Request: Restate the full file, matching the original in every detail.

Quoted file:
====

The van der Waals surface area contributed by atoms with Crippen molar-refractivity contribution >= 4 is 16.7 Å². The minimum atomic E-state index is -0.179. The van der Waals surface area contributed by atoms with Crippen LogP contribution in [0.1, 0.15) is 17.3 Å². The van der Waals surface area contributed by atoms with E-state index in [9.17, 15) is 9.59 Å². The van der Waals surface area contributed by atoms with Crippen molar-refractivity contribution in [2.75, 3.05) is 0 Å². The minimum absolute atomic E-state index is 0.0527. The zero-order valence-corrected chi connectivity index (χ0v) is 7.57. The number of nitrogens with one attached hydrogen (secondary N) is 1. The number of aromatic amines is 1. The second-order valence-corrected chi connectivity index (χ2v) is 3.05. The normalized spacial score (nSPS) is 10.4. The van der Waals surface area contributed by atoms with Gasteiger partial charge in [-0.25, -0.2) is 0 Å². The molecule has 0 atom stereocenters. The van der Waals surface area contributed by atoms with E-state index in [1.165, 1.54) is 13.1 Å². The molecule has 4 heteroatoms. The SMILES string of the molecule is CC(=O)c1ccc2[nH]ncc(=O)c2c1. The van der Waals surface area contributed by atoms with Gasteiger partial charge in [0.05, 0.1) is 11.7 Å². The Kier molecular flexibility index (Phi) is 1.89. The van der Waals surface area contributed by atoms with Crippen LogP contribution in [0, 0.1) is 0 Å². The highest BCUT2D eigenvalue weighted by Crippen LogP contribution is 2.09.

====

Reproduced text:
The van der Waals surface area contributed by atoms with Crippen molar-refractivity contribution >= 4 is 16.7 Å². The minimum atomic E-state index is -0.179. The van der Waals surface area contributed by atoms with Crippen LogP contribution in [0.1, 0.15) is 17.3 Å². The van der Waals surface area contributed by atoms with E-state index in [9.17, 15) is 9.59 Å². The van der Waals surface area contributed by atoms with Crippen molar-refractivity contribution in [2.75, 3.05) is 0 Å². The minimum absolute atomic E-state index is 0.0527. The zero-order valence-corrected chi connectivity index (χ0v) is 7.57. The number of nitrogens with one attached hydrogen (secondary N) is 1. The number of aromatic amines is 1. The second-order valence-corrected chi connectivity index (χ2v) is 3.05. The normalized spacial score (nSPS) is 10.4. The van der Waals surface area contributed by atoms with Gasteiger partial charge in [-0.25, -0.2) is 0 Å². The molecule has 0 atom stereocenters. The van der Waals surface area contributed by atoms with E-state index in [1.165, 1.54) is 13.1 Å². The molecule has 4 heteroatoms. The SMILES string of the molecule is CC(=O)c1ccc2[nH]ncc(=O)c2c1. The van der Waals surface area contributed by atoms with Gasteiger partial charge in [0.05, 0.1) is 11.7 Å². The Kier molecular flexibility index (Phi) is 1.89. The van der Waals surface area contributed by atoms with Crippen LogP contribution in [0, 0.1) is 0 Å². The highest BCUT2D eigenvalue weighted by Crippen LogP contribution is 2.09.